The GNU Privacy Guard is an open source implementation of PGP (Pretty Good Privacy) most commonly used for public key encryption.

PGP has been the best option for encryption since the 90s, and it has been employed by notable individuals such as Edward Snowden for the purposes of communicating with Glen Greenwald. You can follow the same guide that was given to Greenwald, this article covers a little bit of the circumstances around their exchange, and you can view a video on Youtube.

Let's start by creating a text file that we can encrypt. In your terminal:

printf "pewpewpew" > test.txt   
cat test.txt ; echo "" # this prints out the file you just made.    

Symmetric encryption using a shared key

You can use gpg's encryption capabilities in a simple way, by encrypting your text using a password. This is fine if you're not worried about a strong adversary. If you want to keep your little brother from reading your sexy messages to and from your significant other, it will do.

You will need to divulge the password to the individual in question ahead of time. The password can only provide security if:

  1. The medium you use to divulge the password is secure (at least from the party in question). If you are trying to keep your email provider or isp from reading your messages, and you transmit your password over their service, the result is only marginally more secure than simply sending the message in plain text. Any persistent and detailed scrutiny will allow them to decrypt your message.
  2. The person with whom you have shared the key is mindful enough not to leak it. If they write it down where it can be retrieved (cloud hosting?) then it loses any value.
  3. You have a means of sharing it ahead of time, or can somehow inform them of it in a cryptic way. If you are unsure whether you are speaking over a secure medium (you should just assume not), you may be able to reference some common knowledge which cannot be deduced by the third party in question. When I was growing up, my family had an "emergency password", which my Mother or Father could communicate to a messenger if they could not reach me, and needed me to know that I could trust the messenger.

As you can tell, much of the difficulty with this kind of encryption is that it becomes necessary for the other party to have understand the limitations of the technology, and behave accordingly. Encryption rarely fails because of technical reasons, especially heavily scrutinized security technology like PGP.

Actually running the commands

gpg -a -o test.txt.gpg --symmetric test.txt

  # you'll be prompted for a password, enter something, then:
cat test.txt.gpg # print your message to the command line

  # to decrypt your message
gpg -d test.txt.gpg

Like I said, it's better than plaintext, but if you want street cred with the real crypto-nerds, you'd better familiarize yourself with PGP's stronger method: public key encryption.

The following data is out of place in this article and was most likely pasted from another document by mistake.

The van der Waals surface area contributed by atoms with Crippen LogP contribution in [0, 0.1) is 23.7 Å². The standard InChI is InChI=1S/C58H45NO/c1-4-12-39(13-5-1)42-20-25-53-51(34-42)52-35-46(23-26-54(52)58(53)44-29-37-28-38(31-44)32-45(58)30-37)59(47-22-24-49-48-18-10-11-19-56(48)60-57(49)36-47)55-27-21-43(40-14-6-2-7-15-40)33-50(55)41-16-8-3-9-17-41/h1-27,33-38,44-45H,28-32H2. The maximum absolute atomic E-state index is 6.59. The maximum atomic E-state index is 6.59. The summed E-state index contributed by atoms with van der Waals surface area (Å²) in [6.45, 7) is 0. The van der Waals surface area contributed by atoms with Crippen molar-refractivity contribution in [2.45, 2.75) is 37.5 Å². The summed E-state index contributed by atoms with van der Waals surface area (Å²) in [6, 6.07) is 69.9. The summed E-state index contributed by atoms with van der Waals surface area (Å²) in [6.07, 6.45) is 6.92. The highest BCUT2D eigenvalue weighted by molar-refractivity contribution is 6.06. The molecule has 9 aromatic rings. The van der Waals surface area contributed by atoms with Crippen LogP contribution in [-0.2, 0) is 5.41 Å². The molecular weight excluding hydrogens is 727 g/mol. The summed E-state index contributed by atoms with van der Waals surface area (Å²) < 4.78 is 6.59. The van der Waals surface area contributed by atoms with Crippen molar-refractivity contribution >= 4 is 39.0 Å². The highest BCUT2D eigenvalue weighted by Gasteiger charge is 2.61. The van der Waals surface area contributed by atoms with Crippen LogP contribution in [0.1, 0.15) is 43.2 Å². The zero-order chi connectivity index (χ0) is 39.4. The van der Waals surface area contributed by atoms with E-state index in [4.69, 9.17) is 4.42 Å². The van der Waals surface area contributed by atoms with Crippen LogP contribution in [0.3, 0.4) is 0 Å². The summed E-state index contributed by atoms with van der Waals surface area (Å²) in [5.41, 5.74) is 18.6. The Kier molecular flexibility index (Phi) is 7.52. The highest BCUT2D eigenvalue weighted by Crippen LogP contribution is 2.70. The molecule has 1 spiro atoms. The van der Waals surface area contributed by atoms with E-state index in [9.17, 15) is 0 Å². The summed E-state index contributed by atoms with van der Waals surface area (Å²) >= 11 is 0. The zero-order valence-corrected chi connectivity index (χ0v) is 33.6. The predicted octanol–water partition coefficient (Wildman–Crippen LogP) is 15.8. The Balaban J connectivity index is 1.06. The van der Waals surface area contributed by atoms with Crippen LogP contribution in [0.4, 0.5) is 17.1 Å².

Public Key Encryption

An overview

Public key encryption has been explained a million times by people more qualified to do so than I am. The information you really need to know is that:

  • Public keys are exactly what they sound like, you want people to have these keys, because it is what will be used to encrypt messages such that only you can decrypt them. This information is not sensitive at all. Though, if you are sharing your public key through a medium vulnerable to a man in the middle attack (MitM) they could be tricked into encrypting sensitive information using the wrong key.
  • Your Private Key must be unlocked with a password, which provides an additional measure of security, however, passwords can be guessed. If someone accesses your private key and password, they effectively become you. As such, it is critical that you protect this information. If it is on a compromised system, you should consider it compromised. You cannot store it in 'the cloud'.
  • It may be the case that an adversary has compromised your key, they can use it to decrypt your messages without ever revealing the fact.
  • You can revoke a key at any time, as long as you have the right signature.
  • The person encrypting information can sign it for the recipient using their key, proving that they (or someone with access to their key and password) produced it.

The easy way

Given that the attack vectors with strong encryption tend to target the user, efforts have been made to make it easier on the user. In particular, the Enigmail Project has done an excellent job with their plugin for the Mozilla Thunderbird mail client.

The hard/hardcore way

If you want people to be able to message you securely, you will need to generate a public/private keypair. Run the code below, and you will be prompted with a number of questions:

  1. Use RSA as the encryption scheme
  2. More bits mean more protection
  3. Only list your name and email if you want that information to be accessible. If you want to be anonymous, spoof it.
gpg --gen-key
  # answer the prompts

gpg -a --export yourEmail@domain.tld -o > yourname.gpg.txt
  # export your key to a file formatted in ascii characters.  

gpg --keyserver certserver.pgp.com --send-key yourname@yourdomain.org
  # upload your key to one of the public keyservers

import my private key :D

curl transitiontech.ca/key.md | gpg --import

gpg -a -o secretMessage.txt -se -r ansuz@transitiontech.ca test.txt
  # encrypt and sign your message using my public key

The idea is to make your public key available somehow. Anyone who wants to message you can use your public key to encrypt their message, which can then only be decrypted with your matching private key.

Then put this somewhere people can see it! If you want to encrypt something for someone else, and they have a public key:

Post it somewhere they can see it.
Try encrypting with your own public key, to verify that everything is working
Try it out with my public key.